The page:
Smoke Signals: Medical marijuana sales continue to decline while recreational sales bounce back

Medical cannabis sales dropped by about $4 million from January to February this year, while adult-use recreational gained a little more than $1 million, as sales statewide continue to lag behind a robust end-of-year surge in recreational sales in 2021.

Overall, sales for both programs totaled $121.2 million for the month of February.

While medical marijuana continues its multi-month decline since last October, recreational sales continue to hover just shy of the record $70 million attained in December 2021.

Recreational sales weighed in at $68.7 million in February, a slight increase from the $67.6 million sold in January. Meanwhile, medical sales continued to fall, with a $52.5 million total in February. That was the lowest monthly total for medical marijuana since recreational sales began in January 2021, when medical dropped to just $42 million in sales.

Medical cannabis sales in 2021 peaked in April, topping out at $73.8 million.

Adult-use recreational sales started 2021 slow, but picked up speed in the spring, as more dispensaries opened. Through the summer, sales hovered around $60 million per month, before climbing in the fall and winter.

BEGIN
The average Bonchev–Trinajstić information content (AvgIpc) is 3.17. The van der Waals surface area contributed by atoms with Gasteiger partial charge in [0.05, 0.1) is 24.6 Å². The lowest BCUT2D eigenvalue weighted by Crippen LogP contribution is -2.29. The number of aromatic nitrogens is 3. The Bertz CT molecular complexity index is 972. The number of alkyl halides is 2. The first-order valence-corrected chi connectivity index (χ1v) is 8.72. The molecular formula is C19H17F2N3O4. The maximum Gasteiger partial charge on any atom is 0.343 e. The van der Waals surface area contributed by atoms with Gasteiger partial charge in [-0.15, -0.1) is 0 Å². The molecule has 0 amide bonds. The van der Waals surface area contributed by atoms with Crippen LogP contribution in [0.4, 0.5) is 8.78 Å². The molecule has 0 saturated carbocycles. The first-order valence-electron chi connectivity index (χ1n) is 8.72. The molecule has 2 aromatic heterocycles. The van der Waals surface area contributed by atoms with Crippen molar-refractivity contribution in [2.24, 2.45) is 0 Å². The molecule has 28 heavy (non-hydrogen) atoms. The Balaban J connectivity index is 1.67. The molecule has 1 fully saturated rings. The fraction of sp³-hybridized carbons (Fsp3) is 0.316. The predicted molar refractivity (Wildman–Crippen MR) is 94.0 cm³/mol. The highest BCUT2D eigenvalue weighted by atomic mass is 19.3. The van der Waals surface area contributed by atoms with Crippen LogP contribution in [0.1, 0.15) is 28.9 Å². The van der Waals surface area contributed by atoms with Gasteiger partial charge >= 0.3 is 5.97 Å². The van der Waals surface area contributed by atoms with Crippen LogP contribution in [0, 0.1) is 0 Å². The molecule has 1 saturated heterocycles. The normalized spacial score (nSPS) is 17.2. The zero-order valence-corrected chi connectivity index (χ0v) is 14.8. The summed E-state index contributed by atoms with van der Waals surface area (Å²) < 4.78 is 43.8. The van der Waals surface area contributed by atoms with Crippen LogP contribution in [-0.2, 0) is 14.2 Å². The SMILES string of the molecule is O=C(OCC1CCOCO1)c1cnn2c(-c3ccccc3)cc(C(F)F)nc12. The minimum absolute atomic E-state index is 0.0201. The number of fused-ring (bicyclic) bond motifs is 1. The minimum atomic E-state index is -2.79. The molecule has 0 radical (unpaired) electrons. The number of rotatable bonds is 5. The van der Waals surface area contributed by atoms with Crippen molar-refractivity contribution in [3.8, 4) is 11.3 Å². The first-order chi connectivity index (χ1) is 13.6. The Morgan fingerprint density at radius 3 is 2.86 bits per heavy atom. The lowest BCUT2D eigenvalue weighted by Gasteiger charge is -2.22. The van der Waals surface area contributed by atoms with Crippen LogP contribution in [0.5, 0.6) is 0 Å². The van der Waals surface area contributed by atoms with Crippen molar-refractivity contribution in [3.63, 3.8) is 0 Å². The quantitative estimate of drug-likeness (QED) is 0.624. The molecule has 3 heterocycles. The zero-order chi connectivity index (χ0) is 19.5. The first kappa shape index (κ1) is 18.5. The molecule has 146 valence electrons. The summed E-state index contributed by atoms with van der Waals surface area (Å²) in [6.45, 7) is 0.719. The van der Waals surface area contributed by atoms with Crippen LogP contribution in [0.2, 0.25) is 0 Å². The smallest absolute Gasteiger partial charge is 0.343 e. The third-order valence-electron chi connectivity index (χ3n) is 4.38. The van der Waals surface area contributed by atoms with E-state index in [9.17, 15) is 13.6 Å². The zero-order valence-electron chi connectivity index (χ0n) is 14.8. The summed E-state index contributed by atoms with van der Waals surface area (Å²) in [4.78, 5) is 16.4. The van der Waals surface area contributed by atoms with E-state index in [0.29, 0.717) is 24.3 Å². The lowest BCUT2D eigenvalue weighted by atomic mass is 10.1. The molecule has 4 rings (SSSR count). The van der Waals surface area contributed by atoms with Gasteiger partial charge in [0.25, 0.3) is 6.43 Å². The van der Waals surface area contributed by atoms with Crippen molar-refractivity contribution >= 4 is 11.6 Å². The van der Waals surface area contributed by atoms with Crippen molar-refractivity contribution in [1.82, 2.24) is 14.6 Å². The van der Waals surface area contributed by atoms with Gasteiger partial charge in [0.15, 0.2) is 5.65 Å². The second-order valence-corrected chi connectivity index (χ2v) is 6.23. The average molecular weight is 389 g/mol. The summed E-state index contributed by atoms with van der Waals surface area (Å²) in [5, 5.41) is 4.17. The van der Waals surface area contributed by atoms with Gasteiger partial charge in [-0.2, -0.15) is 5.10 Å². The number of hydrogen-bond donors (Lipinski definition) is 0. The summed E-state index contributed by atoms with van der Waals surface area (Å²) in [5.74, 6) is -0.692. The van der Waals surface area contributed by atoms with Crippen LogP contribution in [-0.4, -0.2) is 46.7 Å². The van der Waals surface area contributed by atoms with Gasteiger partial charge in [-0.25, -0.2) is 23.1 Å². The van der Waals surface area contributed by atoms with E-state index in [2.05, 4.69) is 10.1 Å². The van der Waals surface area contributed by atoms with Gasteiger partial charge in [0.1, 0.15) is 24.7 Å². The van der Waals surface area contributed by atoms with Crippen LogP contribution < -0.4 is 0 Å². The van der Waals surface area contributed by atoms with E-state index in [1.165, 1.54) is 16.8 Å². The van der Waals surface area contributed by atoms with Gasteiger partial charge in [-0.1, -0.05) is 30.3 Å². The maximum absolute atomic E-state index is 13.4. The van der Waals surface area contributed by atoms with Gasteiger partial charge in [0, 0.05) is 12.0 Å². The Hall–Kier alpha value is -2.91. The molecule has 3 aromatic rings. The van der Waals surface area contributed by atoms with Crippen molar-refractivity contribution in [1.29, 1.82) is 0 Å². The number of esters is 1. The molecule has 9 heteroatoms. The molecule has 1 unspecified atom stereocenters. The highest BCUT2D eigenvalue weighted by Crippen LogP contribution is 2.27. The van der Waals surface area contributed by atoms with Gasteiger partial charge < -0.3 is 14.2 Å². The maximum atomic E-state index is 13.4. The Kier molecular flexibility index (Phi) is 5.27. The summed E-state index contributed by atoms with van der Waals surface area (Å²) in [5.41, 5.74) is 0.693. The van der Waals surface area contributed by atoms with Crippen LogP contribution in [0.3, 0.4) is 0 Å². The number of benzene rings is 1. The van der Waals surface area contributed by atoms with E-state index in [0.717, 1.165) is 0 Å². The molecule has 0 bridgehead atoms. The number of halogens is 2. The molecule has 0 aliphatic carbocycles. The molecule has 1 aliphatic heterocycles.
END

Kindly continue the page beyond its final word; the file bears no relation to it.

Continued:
Cannabis sales translated to $21.5 million in February taxes, with a little more than $11 million credited to the 16% excise tax on recreational marijuana. Medical marijuana patients pay just the sales tax. Local jurisdictions charge an additional 2% or so for all marijuana sales.

Sales taxes on all cannabis sales in the state totaled $10.3 million in February, with $4.6 million coming from medical and $5.6 million from recreational.

About $4.5 million of those taxes went into the state’s general fund, and $737,000 went to public schools.

Counties received about $995,000 of the excise tax and collected another $892,000 in sales taxes, while Arizona cities got $614,000 of the excise taxes and collected $2.5 million in sales taxes.

According to the State Treasurer’s office, which administers the state’s Smart and Safe Arizona Fund that voters created when they approved adult-use marijuana in 2020, community colleges across the state received $31 million in 2021.

Police, fire and sheriff’s departments received $30.2 million last year; the Arizona Highway User Revenue Fund received $24.4 million; the Justice Reinvestment Fund received $9.6 million and the Attorney General’s Office received $191,959. 

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